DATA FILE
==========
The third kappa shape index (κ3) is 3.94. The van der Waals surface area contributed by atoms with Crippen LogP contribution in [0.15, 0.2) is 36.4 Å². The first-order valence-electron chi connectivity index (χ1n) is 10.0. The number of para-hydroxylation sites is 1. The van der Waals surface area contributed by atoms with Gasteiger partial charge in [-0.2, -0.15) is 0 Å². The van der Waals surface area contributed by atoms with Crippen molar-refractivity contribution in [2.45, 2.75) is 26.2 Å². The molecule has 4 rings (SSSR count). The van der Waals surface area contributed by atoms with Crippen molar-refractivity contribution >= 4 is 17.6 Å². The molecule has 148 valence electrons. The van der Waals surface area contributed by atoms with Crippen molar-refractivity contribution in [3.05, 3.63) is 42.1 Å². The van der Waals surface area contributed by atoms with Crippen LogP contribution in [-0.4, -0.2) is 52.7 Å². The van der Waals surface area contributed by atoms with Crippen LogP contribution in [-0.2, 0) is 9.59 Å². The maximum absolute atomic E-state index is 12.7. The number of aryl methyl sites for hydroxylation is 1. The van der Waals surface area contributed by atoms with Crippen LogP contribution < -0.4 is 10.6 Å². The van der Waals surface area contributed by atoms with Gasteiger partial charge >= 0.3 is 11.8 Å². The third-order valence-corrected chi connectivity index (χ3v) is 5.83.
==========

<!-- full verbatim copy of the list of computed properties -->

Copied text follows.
The third kappa shape index (κ3) is 3.94. The van der Waals surface area contributed by atoms with Crippen LogP contribution in [0.15, 0.2) is 36.4 Å². The first-order valence-electron chi connectivity index (χ1n) is 10.0. The number of para-hydroxylation sites is 1. The van der Waals surface area contributed by atoms with Gasteiger partial charge in [-0.2, -0.15) is 0 Å². The van der Waals surface area contributed by atoms with Crippen molar-refractivity contribution in [2.45, 2.75) is 26.2 Å². The molecule has 4 rings (SSSR count). The van der Waals surface area contributed by atoms with Crippen molar-refractivity contribution >= 4 is 17.6 Å². The molecule has 148 valence electrons. The van der Waals surface area contributed by atoms with Crippen molar-refractivity contribution in [3.05, 3.63) is 42.1 Å². The van der Waals surface area contributed by atoms with Crippen LogP contribution in [-0.4, -0.2) is 52.7 Å². The van der Waals surface area contributed by atoms with Crippen LogP contribution in [-0.2, 0) is 9.59 Å². The maximum absolute atomic E-state index is 12.7. The number of aryl methyl sites for hydroxylation is 1. The van der Waals surface area contributed by atoms with Crippen LogP contribution < -0.4 is 10.6 Å². The van der Waals surface area contributed by atoms with Gasteiger partial charge >= 0.3 is 11.8 Å². The third-order valence-corrected chi connectivity index (χ3v) is 5.83.